A small group of dedicated artisans and enthusiasts keep Hue's legends and kites afloat
Foreign tourists enjoy kite performances at the Vietnam Kite Festival held near the Imperial Citadel's Flag Pole during Hue Festival 2012 in April
On a recent blustery afternoon, Nguyen Van Be and his crew gathered outside the Imperial Citadel to put on a show.
Hundreds of spectators gathered near the palace's Flag Pole, craning their necks at a sky filled with bright fabric orioles and sparrows. As the birds flitted through the sky, Be, the president of Cau lac bo dieu Hue (the Hue Kite Club), narrated the legend and quietly prepared a grand finale.
When the time was right, the club launched a two-meter long fabric phoenix into a sky. Once the massive bird had stabilized, a loud pop sounded and a fledgling kite dropped from its mother's body and tumbled toward earth.
Few in the crowd knew what would become of the second phoenix which had been affixed to its mother's body by an explosive cracker.
After a moment of uncertainty, the fledgling joined the rest of the birds on the wind.
Phượng hoàng Ä‘ẻ con (the phoenix gives birth) is just one of several Vietnamese folk tales that have been brought to life by the kite club. Lately, the group has performed their take on Superman and the Chinese legend of the monkey Sun Wu Kong.
The crew began in 1973 as the Thua Phong Hue Club and disbanded in 1975 following reunification and reopened.
In 1983, Be reopened the organization under its current name. Two years later, he returned from the southern province of Long An with a new ultra-light fabric that opened he and his fellow kite enthusiasts up to a whole world of new possibilities.
In 1992, the club represented Vietnam at the 7th Diepe International Kite Festival in Normandy, France. Today, they continue to participate in workshops to sustain a legacy they remain somewhat uncertain about.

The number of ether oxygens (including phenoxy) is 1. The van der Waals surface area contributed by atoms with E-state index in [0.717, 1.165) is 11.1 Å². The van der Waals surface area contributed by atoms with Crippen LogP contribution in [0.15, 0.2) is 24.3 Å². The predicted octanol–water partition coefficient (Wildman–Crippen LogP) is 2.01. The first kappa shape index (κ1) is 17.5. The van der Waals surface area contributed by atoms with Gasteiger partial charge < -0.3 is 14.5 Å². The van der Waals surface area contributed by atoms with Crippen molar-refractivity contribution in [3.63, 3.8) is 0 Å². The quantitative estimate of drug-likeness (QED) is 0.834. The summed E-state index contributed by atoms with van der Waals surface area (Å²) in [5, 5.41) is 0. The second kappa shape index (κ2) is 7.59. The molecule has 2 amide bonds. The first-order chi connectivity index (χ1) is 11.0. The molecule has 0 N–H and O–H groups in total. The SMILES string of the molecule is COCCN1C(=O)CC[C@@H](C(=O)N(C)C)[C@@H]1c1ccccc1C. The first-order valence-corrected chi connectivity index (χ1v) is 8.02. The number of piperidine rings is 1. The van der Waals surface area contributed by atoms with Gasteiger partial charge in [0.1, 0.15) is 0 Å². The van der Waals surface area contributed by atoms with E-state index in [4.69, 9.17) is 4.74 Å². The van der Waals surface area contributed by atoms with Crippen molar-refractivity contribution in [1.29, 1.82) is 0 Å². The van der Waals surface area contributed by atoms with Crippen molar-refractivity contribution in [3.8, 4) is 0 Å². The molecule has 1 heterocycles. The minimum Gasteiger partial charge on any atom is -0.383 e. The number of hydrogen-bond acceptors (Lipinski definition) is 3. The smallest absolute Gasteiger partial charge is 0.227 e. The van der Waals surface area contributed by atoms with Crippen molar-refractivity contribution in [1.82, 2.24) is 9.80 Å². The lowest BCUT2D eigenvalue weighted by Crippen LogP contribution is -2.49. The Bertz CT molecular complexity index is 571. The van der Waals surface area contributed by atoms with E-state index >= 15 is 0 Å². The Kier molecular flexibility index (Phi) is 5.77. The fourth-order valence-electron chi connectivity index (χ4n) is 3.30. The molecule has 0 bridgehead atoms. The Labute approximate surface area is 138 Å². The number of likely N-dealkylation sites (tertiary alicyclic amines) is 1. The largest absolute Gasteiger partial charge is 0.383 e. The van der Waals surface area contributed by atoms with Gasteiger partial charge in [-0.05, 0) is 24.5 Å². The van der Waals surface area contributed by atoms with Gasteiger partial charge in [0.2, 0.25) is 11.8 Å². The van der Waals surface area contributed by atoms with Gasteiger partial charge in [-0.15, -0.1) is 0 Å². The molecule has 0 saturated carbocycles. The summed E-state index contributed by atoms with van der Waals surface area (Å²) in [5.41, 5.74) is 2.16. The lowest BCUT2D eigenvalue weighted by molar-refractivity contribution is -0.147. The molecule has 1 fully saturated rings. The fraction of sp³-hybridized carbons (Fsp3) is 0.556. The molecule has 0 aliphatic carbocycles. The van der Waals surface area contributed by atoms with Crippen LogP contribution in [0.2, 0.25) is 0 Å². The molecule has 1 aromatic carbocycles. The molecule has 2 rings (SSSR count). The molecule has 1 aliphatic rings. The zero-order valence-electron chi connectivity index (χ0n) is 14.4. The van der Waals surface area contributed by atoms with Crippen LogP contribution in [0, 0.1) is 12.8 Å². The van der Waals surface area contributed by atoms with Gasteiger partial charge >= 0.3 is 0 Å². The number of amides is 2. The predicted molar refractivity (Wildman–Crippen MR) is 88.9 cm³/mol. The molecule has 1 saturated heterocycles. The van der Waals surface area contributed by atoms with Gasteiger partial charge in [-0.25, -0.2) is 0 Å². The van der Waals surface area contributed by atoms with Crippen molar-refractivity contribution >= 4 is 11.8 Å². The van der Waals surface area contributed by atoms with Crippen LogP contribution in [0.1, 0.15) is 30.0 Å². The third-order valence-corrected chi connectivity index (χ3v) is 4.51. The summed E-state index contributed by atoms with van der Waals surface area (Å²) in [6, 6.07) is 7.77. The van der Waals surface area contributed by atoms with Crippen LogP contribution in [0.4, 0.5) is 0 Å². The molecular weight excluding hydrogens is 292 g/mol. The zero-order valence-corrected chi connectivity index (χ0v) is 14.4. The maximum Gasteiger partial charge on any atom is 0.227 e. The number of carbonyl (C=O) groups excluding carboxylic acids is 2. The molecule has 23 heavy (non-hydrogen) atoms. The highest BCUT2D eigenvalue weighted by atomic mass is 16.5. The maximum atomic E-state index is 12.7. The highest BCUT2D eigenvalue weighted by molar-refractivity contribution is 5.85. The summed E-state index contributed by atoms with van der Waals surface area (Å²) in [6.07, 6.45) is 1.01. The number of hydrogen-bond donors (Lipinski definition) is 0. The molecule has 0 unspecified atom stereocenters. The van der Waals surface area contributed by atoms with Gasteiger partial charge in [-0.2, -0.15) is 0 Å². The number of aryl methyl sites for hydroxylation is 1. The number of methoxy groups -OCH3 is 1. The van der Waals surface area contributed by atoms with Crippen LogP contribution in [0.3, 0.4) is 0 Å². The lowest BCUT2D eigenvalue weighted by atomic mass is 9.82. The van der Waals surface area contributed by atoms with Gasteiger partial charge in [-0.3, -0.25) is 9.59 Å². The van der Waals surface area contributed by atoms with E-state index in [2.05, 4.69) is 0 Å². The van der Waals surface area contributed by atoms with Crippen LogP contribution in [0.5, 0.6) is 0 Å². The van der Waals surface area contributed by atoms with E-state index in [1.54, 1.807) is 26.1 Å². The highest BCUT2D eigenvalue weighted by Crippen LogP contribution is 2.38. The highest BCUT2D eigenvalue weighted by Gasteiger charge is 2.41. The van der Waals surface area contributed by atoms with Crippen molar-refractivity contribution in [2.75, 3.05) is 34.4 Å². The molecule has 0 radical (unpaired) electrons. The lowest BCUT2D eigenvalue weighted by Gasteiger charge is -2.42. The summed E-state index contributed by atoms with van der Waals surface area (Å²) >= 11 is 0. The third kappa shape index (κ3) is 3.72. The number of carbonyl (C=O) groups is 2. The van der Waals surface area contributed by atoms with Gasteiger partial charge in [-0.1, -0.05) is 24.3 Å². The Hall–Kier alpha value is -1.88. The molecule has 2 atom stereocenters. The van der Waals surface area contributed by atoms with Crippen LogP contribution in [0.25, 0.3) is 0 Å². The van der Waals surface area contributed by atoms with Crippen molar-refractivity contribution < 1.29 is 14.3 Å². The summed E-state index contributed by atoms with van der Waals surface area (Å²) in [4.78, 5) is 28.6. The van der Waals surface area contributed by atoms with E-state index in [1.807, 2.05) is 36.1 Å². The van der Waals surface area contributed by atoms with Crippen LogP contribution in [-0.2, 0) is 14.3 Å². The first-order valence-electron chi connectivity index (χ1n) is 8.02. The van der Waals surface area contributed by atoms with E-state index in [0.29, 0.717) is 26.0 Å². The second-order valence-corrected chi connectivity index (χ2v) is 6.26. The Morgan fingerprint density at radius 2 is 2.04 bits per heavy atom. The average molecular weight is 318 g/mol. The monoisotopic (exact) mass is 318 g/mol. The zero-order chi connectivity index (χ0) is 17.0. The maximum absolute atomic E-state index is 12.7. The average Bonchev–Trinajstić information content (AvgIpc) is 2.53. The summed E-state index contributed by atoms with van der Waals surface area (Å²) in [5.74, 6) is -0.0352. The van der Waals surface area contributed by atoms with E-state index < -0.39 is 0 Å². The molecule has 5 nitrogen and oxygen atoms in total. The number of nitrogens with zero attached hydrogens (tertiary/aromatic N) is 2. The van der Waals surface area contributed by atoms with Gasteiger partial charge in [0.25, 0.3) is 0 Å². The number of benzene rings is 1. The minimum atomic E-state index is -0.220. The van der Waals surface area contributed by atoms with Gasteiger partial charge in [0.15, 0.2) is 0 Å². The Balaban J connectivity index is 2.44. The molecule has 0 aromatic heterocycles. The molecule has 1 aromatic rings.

A Hue artisan with a butterfly-shaped kite he made at the Vietnam Kite Festival
Be has no idea when kite flying first debuted in Hue. He does know, however, that the pastime was elevated into a royal sport by King Bao Dai, the last emperor of the Nguyen Dynasty who ruled from 1926 to 1945.
During Bao Dai's reign, the royal court organized a kite festival, every year drawing elegant and elaborate submissions from artisans all over Vietnam.
The emperor's personal collection included the long diều (dragon-shaped kite), Ä‘iá»‡p diều (butterfly-shaped kite), and phụng diều (phoenix-shaped kite).
The long diều took around 40 days to make and stretched up to 90-meters in length and featured an impossibly ornate head. The elaborate creature was kept airborne by 100 circular flaps held in place by bamboo struts.
The kites today are somewhat less ornate-most are kept afloat by a single string hypotenuse, according to artisan Nguyen Van Cu.
Every kite is made by hand and conveys something significant from each artisan.
"A kite is an artwork born of the patience, knowledge, and passion of the creator," Cu said.
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